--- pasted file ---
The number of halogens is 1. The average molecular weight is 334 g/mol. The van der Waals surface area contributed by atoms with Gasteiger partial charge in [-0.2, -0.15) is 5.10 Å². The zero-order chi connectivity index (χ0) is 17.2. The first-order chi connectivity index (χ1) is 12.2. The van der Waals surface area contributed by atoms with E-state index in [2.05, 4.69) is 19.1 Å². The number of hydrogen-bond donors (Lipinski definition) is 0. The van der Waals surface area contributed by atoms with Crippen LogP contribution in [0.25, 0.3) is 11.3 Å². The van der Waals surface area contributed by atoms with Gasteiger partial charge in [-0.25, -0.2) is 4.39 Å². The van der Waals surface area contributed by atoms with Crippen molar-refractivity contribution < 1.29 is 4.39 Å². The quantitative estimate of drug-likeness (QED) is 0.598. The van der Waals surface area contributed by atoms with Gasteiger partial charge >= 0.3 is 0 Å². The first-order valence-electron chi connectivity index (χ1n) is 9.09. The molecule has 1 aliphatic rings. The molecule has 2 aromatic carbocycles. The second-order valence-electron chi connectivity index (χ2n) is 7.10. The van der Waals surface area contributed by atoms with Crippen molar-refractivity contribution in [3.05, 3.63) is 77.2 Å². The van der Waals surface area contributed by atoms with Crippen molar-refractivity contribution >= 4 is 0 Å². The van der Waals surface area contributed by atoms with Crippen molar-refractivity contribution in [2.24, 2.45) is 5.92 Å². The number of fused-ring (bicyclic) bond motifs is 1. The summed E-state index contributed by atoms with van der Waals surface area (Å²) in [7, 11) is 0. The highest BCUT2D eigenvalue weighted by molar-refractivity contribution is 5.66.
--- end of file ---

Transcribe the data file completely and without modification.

The number of halogens is 1. The average molecular weight is 334 g/mol. The van der Waals surface area contributed by atoms with Gasteiger partial charge in [-0.2, -0.15) is 5.10 Å². The zero-order chi connectivity index (χ0) is 17.2. The first-order chi connectivity index (χ1) is 12.2. The van der Waals surface area contributed by atoms with E-state index in [2.05, 4.69) is 19.1 Å². The number of hydrogen-bond donors (Lipinski definition) is 0. The van der Waals surface area contributed by atoms with Crippen LogP contribution in [0.25, 0.3) is 11.3 Å². The van der Waals surface area contributed by atoms with Gasteiger partial charge in [-0.25, -0.2) is 4.39 Å². The van der Waals surface area contributed by atoms with Crippen molar-refractivity contribution < 1.29 is 4.39 Å². The quantitative estimate of drug-likeness (QED) is 0.598. The van der Waals surface area contributed by atoms with Gasteiger partial charge >= 0.3 is 0 Å². The first-order valence-electron chi connectivity index (χ1n) is 9.09. The molecule has 1 aliphatic rings. The molecule has 2 aromatic carbocycles. The second-order valence-electron chi connectivity index (χ2n) is 7.10. The van der Waals surface area contributed by atoms with Crippen molar-refractivity contribution in [3.05, 3.63) is 77.2 Å². The van der Waals surface area contributed by atoms with Crippen molar-refractivity contribution >= 4 is 0 Å². The van der Waals surface area contributed by atoms with Crippen molar-refractivity contribution in [2.24, 2.45) is 5.92 Å². The number of fused-ring (bicyclic) bond motifs is 1. The summed E-state index contributed by atoms with van der Waals surface area (Å²) in [7, 11) is 0. The highest BCUT2D eigenvalue weighted by molar-refractivity contribution is 5.66.